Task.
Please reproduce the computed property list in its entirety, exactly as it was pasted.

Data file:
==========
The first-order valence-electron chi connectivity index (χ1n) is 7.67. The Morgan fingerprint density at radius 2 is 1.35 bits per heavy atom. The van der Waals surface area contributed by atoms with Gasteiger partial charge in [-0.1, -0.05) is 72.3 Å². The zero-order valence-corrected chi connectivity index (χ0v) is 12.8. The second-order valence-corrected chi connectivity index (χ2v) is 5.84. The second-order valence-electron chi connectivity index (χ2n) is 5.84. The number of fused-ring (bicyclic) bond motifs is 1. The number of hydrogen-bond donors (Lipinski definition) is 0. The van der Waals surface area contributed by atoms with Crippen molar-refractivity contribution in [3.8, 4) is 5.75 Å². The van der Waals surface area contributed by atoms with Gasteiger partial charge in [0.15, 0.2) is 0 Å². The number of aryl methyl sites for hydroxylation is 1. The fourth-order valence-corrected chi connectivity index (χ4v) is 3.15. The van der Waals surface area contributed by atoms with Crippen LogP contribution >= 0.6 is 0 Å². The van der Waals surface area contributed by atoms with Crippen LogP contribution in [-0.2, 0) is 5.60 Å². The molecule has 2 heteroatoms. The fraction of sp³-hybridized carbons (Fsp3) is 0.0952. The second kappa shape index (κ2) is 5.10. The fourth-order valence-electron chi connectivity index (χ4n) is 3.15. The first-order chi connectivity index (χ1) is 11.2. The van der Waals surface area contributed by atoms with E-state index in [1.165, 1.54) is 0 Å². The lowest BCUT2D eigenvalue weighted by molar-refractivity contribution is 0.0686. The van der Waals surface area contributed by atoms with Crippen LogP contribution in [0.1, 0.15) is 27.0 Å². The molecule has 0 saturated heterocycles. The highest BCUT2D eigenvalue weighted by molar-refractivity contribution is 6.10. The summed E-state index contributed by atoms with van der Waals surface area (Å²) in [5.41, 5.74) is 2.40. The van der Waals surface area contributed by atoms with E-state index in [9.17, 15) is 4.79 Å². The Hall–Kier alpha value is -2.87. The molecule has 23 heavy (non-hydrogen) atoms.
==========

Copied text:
The first-order valence-electron chi connectivity index (χ1n) is 7.67. The Morgan fingerprint density at radius 2 is 1.35 bits per heavy atom. The van der Waals surface area contributed by atoms with Gasteiger partial charge in [-0.1, -0.05) is 72.3 Å². The zero-order valence-corrected chi connectivity index (χ0v) is 12.8. The second-order valence-corrected chi connectivity index (χ2v) is 5.84. The second-order valence-electron chi connectivity index (χ2n) is 5.84. The number of fused-ring (bicyclic) bond motifs is 1. The number of hydrogen-bond donors (Lipinski definition) is 0. The van der Waals surface area contributed by atoms with Crippen molar-refractivity contribution in [3.8, 4) is 5.75 Å². The van der Waals surface area contributed by atoms with Gasteiger partial charge in [0.15, 0.2) is 0 Å². The number of aryl methyl sites for hydroxylation is 1. The fourth-order valence-corrected chi connectivity index (χ4v) is 3.15. The van der Waals surface area contributed by atoms with Crippen LogP contribution >= 0.6 is 0 Å². The van der Waals surface area contributed by atoms with Crippen LogP contribution in [-0.2, 0) is 5.60 Å². The molecule has 2 heteroatoms. The fraction of sp³-hybridized carbons (Fsp3) is 0.0952. The second kappa shape index (κ2) is 5.10. The fourth-order valence-electron chi connectivity index (χ4n) is 3.15. The first-order chi connectivity index (χ1) is 11.2. The van der Waals surface area contributed by atoms with E-state index in [1.165, 1.54) is 0 Å². The lowest BCUT2D eigenvalue weighted by molar-refractivity contribution is 0.0686. The van der Waals surface area contributed by atoms with Crippen LogP contribution in [0.1, 0.15) is 27.0 Å². The molecule has 0 saturated heterocycles. The highest BCUT2D eigenvalue weighted by molar-refractivity contribution is 6.10. The summed E-state index contributed by atoms with van der Waals surface area (Å²) in [5.41, 5.74) is 2.40. The van der Waals surface area contributed by atoms with E-state index in [9.17, 15) is 4.79 Å². The Hall–Kier alpha value is -2.87. The molecule has 23 heavy (non-hydrogen) atoms.